The hardest part about going gluten-free is that our culture does not really support it very well. Grain-based food products, especially made from wheat, are ubiquitous in our culture. Even though there are now an increasing number of products that are made to be gluten-free, people often feel unable to partake in celebrations involving family and friends, deprived when they cannot eat a sandwich made with bread or rolls, and left out when they cannot share pizza, pie, cookies or cakes made of wheat flour.
In addition, you have to be very careful to read labels to identify hidden sources of gluten (since it can be in any product made with wheat flour). You have to be a real sleuth to detect how many products contain gluten that you never suspected. Knowledge of hidden sources of gluten is critical, as you need to be very strict on eating only gluten-free food. A small amount of gluten accidentally reintroduced into your gut can set off a flare-up of the sensitivity.
Reframing the Question: Do You Really Need Grains?
If you have been reading my blogs, you know that I have been researching Type 2 diabetes for over 20 years and I suggest that it is the overconsumption grains, not insulin resistance, that causes high blood sugar. In my view, most of America should be asking themselves not whether they are gluten-sensitive, but rather do they truly need to eat so many grain products given that the consequences include a very high risk of developing Type 2 diabetes.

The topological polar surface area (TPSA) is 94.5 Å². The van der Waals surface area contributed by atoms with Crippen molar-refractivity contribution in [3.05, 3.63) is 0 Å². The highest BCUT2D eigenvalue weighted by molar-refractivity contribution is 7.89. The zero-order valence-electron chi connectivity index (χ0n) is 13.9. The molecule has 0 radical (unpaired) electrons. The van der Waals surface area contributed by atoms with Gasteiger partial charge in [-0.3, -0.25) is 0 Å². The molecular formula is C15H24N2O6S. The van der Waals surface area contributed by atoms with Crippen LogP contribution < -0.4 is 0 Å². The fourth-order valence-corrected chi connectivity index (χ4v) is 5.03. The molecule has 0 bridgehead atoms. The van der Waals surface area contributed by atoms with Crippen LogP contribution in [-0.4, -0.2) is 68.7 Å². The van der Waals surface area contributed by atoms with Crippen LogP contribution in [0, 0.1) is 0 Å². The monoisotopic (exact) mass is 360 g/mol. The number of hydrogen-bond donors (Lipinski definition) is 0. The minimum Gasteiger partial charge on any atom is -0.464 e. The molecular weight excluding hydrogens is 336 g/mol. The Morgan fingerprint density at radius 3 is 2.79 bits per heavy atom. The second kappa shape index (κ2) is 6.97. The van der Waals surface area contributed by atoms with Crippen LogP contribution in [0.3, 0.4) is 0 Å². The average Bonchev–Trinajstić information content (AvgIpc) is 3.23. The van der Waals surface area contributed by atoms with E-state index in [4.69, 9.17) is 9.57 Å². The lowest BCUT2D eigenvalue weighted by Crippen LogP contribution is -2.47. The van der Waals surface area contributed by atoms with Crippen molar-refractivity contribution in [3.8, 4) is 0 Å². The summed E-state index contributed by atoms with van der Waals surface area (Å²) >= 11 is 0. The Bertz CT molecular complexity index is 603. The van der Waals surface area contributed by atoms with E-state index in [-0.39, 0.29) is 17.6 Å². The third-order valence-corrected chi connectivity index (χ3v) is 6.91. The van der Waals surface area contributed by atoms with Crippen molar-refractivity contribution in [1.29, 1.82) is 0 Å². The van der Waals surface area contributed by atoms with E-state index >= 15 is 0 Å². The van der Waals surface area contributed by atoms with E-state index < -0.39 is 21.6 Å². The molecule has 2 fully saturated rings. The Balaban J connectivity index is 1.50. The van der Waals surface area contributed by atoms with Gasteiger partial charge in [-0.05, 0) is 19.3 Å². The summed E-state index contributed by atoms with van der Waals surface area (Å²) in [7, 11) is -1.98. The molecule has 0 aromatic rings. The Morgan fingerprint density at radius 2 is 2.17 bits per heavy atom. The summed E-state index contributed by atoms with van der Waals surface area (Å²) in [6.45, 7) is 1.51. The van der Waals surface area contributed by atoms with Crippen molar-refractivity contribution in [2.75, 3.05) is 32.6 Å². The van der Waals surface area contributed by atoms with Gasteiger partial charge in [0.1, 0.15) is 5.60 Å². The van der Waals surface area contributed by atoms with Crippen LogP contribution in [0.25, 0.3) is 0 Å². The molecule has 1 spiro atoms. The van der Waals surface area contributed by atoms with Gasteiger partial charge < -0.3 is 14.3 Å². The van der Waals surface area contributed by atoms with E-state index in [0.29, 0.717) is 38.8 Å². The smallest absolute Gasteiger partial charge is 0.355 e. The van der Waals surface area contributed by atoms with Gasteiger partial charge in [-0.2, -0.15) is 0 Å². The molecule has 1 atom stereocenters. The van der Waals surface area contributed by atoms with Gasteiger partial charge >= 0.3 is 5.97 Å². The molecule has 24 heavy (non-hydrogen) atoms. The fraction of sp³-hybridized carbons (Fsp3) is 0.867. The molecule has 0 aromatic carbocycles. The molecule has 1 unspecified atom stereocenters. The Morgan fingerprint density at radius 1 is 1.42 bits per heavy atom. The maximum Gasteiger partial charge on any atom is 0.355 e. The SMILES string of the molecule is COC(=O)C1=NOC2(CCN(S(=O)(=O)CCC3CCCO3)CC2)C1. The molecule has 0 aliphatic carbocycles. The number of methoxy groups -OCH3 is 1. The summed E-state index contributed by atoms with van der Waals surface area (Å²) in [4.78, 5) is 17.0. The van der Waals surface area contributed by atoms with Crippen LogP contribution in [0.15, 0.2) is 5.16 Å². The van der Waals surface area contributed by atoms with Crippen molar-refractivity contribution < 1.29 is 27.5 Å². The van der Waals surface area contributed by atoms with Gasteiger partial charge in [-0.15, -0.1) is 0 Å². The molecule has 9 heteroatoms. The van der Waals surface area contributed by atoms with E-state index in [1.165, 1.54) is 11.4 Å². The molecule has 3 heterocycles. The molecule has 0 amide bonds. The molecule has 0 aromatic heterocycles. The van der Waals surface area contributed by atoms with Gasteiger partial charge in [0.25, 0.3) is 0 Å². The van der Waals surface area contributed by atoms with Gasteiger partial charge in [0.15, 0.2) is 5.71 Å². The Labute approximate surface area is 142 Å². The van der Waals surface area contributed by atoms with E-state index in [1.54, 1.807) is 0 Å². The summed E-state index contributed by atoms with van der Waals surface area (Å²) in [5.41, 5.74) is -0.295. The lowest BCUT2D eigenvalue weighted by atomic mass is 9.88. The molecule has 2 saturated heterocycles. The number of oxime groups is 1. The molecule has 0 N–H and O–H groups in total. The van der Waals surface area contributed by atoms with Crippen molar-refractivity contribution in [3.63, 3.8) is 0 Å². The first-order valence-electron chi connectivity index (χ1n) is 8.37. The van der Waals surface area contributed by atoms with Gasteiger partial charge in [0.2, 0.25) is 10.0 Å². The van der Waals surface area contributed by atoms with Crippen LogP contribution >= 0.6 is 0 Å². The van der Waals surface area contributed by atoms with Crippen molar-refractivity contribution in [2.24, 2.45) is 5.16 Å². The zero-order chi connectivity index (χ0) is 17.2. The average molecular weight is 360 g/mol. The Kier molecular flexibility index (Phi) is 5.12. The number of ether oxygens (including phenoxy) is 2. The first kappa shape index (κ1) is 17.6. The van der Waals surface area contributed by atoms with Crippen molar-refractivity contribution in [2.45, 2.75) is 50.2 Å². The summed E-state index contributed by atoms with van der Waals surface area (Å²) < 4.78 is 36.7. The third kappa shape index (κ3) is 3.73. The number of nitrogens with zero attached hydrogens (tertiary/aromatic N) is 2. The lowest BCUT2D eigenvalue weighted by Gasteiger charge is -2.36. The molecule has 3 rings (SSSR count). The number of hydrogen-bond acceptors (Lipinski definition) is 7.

I suggest that humans do not truly need grains such as wheat—or certainly very little of them. Our human ancestors started walking on this earth about 50,000 years ago, while farming of grains started only about 10,000 years ago. This means that wheat and other grains containing gluten are not necessary for human survival and wellbeing.
In fact, even though the human body needs over one hundred different nutrients, no carbohydrate is considered essential. This negates the argument often made that grains are a major source of vitamins, minerals and fiber. The best example is the survival of Inuit people in the Arctic region for thousands of years without having access to grains.